Pricing and demand are expected to pick up for the remainder of the year. "Demand should pick back up in October, and with feedstocks back up and looking to stay strong for some time, the market should strengthen some," says Jeff Taylor, vice-president of Americas, polyethylene for Chevron Phillips Chemical Company LP (CPC).
The price of crude oil will play a crucial role in polyethylene's near future. "I think high oil prices will cause the chemical industry to raise prices," notes Mr. Spiess. "If that happens, we'll see people pre-buy and build inventory, and prices will remain high over the near-term."
Despite a short-term push from crude oil, polyethylene prices are expected to slump next year. CMAI expects prices to bottom out in mid-2001. "I'm still forecasting prices to trend downward unless there is a significant surge in demand," says Mr. Rappaport. "At this point, there is nothing on the horizon to indicate a big surge in demand."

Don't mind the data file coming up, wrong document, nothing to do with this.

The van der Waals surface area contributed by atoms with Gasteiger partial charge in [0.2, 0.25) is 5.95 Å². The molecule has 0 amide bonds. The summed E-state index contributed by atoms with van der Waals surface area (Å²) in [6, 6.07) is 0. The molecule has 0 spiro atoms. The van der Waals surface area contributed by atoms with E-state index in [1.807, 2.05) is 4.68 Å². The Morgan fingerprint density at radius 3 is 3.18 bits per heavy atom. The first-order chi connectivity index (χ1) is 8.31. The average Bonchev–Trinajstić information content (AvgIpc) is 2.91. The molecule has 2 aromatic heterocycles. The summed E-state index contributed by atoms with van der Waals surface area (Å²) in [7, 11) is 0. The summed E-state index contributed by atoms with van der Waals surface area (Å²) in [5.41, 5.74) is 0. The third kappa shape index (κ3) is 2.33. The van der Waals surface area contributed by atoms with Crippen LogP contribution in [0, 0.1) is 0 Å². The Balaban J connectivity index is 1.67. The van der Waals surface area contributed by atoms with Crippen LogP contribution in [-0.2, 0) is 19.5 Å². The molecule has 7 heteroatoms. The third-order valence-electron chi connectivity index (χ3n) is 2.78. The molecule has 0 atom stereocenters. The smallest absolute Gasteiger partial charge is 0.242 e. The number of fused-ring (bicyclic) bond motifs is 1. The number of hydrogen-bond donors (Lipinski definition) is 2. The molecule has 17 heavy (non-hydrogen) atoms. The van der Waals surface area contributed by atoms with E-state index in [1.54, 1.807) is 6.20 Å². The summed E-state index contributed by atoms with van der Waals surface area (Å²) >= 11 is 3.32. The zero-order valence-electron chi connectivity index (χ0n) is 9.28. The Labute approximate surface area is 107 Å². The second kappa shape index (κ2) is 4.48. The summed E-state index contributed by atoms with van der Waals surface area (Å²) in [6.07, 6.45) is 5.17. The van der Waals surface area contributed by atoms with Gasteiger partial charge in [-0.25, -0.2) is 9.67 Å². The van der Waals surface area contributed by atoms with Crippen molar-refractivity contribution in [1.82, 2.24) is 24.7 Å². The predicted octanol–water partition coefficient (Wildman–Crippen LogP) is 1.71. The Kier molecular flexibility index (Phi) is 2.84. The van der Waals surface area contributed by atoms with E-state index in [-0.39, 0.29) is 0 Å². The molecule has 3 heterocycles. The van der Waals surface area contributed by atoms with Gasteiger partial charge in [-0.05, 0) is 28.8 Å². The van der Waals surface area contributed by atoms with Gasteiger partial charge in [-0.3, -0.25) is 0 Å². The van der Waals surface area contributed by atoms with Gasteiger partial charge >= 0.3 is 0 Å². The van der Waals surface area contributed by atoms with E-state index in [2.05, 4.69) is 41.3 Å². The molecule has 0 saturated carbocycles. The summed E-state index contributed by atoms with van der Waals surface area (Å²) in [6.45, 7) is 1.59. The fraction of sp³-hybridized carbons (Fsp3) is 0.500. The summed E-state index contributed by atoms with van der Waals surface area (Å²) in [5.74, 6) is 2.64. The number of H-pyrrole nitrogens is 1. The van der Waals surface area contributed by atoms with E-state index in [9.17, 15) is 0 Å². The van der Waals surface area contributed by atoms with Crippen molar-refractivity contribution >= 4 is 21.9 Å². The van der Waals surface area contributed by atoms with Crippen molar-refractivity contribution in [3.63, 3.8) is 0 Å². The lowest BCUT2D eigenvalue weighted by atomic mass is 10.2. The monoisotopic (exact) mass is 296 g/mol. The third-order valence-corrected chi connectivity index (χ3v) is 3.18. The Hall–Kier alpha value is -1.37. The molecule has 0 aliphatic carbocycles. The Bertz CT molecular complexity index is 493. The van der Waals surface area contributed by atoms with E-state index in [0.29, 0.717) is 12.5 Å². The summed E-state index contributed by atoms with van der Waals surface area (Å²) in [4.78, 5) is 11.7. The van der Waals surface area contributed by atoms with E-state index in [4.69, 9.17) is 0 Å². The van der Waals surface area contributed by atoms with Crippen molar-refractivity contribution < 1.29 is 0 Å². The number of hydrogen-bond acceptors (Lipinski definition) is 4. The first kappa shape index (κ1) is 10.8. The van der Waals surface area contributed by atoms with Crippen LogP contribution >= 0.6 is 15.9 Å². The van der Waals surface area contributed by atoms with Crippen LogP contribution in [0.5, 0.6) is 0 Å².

The polyethylene industry will also see a rash of new capacity in the upcoming months. In North America, Union Carbide Corporation is said to be in the start-up phase on its two, new 650-million-pound reactors in Canada.
Nova Chemicals anticipates bringing on its 850-million pound plant in Alberta, Canada, by the end of the first quarter of 2001. The facility is currently on schedule and more than 90 percent complete, according to Mr. Spiess.
Solvay Polymers Inc. and CPC will build a 700-million-pound high density polyethylene (HDPE) slurry loop plant at a CPC site in Texas. The company has yet to select an exact site, but it expects startup of the plant for the fourth quarter of 2002. The two companies will each own half the plant and share its production of general-purpose blow-molding HDPE resin. The companies plant to jointly build a second facility at a Solvay site in the 2005 to 2007 timeframe.